This year, USA Pickleball adopted a provisional drop serve, rule 4.A.8. Under this rule, the server can drop the pickleball and then serve after the bounce. No limitation is based upon the height of the drop beyond the physical limitations of the server’s reach. However, the ball must be dropped, not bounced. One advantage of the “drop serve” is that the server’s paddle head does not have to be below the wrist for a valid serve, as required otherwise under rule 4.A.4. Many SPA members have adopted this “drop serve.”
Some SPA members, such as Ron Blake and Jerry Getlan, have incorporated the “drop serve” into their “toolbox” of serves. As a result, the “drop serve” is only used intermittently as a change-up serve. One way the “drop serve” has been used in this situation is as a fake serve. Rule 4.A.8.b. permits the ball to be dropped more than once within a 10-second time frame before the ball is struck. Consequently, a crafty server could drop the ball, creating the anticipation of a “drop serve,” but then execute a more traditional serve. Also, executing the “drop serve” on the second or third bounce could confuse the receiver.
Other SPA members, such as Kris Letterman, Karen Schmidt and Susan Love, have adopted the “drop serve” as their regular service motion. Kris (far right photo) explained that she was in a period where her regular underarm serve was having the “yips.” As a result, she tried the “drop serve” and found that this serve overcame her problem with errant serves striking the net or going out of bounds.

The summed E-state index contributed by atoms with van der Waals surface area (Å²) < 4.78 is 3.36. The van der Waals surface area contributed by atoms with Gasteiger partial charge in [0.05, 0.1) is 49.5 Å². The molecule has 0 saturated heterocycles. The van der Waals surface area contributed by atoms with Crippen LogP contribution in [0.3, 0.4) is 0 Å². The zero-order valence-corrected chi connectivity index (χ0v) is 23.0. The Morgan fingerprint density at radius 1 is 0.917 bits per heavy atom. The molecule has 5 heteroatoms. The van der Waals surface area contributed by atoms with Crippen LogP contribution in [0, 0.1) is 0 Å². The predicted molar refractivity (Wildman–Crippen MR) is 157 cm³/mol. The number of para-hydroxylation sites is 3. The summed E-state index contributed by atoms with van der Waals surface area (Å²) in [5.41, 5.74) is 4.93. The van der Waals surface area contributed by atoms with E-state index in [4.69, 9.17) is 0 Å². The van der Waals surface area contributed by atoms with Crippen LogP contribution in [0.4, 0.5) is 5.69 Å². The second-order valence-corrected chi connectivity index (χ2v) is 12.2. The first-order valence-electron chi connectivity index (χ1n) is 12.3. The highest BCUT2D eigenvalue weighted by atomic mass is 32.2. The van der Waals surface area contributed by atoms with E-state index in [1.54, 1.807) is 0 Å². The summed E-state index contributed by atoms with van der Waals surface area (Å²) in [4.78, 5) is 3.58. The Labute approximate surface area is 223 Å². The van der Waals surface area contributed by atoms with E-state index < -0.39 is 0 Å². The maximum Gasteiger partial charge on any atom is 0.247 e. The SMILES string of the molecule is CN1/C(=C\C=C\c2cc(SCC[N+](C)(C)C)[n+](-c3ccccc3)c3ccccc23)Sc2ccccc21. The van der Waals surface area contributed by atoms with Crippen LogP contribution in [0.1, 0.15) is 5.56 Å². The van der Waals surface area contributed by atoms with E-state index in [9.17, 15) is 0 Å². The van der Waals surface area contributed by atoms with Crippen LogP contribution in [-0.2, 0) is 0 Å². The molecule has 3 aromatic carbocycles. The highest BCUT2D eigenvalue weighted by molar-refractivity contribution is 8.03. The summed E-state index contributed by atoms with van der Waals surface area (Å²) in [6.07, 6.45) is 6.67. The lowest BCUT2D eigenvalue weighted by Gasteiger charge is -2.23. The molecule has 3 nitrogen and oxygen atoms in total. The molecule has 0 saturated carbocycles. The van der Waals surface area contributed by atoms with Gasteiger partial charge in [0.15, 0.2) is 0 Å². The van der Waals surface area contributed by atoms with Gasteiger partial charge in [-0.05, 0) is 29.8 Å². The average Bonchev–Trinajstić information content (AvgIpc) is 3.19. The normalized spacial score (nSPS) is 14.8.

Karen (far left and center photos) had had problems with her right-hand underarm serve. Her solution was a back hand serve by holding the ball across her body to her left side and striking the ball back hand. She found that the back hand serve gave her more control because there were fewer “moving parts.” But now, Karen has changed to the “drop serve” on her right side, which allows her to execute a lower serve over the net.
When Susan Love began playing pickleball a year ago, she adopted the “drop serve” at the outset. Susan explained that the “drop serve” allows her to hit the ball lower and with more force, without having to worry about the paddle head being below the wrist.
Since the “drop serve” is only approved on a provisional basis, a committee has been created to review the efficacy of this option. The committee is gathering data regarding the utilization and the effect of the “drop serve” on the game, and it will make recommendations to the rules committee for the 2022 Rulebook.